Posted by: AZNpiano

Re: Changing teachers - would you want your student to tell you? - 01/11/13 02:17 PM

Honesty is the best policy.

Whatever you choose to do, don't lie. It will just make everything worse. And awkward.
Posted by: TimR

Re: Changing teachers - would you want your student to tell you? - 01/11/13 04:46 PM

Originally Posted By: AZNpiano
Honesty is the best policy.

Whatever you choose to do, don't lie. It will just make everything worse. And awkward.


I agree.

But neither are you obligated to give a reason.

The corollary is that if you are the teacher, think twice about asking. You may be putting someone in a very awkward position.
Posted by: Candywoman

Re: Changing teachers - would you want your student to tell you? - 01/11/13 05:48 PM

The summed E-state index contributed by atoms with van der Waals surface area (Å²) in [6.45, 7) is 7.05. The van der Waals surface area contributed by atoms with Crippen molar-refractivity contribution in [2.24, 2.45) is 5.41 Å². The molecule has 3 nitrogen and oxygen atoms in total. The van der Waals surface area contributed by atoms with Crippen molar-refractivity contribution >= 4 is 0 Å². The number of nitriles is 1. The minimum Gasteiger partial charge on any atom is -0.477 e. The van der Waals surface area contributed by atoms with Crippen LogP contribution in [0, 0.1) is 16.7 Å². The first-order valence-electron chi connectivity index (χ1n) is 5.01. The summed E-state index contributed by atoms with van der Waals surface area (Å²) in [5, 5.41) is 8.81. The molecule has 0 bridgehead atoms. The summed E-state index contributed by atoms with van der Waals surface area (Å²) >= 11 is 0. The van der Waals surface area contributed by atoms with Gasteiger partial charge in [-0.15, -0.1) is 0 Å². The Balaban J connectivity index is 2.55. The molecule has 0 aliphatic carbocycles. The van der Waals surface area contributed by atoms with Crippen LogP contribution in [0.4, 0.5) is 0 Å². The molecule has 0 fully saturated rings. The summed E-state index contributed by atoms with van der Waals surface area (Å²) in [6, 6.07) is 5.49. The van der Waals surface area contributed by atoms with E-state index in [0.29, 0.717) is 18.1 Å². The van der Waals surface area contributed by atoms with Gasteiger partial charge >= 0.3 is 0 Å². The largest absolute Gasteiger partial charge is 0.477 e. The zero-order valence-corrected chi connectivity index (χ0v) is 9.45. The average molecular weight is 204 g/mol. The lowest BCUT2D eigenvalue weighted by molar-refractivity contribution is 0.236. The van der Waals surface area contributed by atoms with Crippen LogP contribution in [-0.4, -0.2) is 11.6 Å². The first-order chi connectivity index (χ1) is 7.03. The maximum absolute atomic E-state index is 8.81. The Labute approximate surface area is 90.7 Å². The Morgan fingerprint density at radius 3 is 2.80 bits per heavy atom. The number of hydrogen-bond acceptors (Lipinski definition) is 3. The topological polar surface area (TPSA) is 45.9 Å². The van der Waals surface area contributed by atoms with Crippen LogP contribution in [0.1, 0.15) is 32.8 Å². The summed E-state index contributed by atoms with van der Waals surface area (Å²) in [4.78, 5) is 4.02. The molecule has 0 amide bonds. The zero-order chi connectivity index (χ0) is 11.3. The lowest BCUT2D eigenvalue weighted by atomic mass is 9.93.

I think singing lessons, unlike piano lessons, become repetitious very soon. Once you've improved your breathing, pitch and diction (pure vowels, clean consonants), you've pretty much got it. I studied singing for several years, but at least twenty minutes out of fifty were complete repetition in the form of warmups. They served a purpose. Indeed, I learned to really listen to my sound and alter small things such as the shape of my mouth. But pedagogically speaking, it's boring for student and teacher. I think inasmuch as you've heard it all from your teacher, she's probably dying of boredom herself. Thank her and continue to practice on your own.
Posted by: Nannerl Mozart

Re: Changing teachers - would you want your student to tell you? - 01/11/13 09:46 PM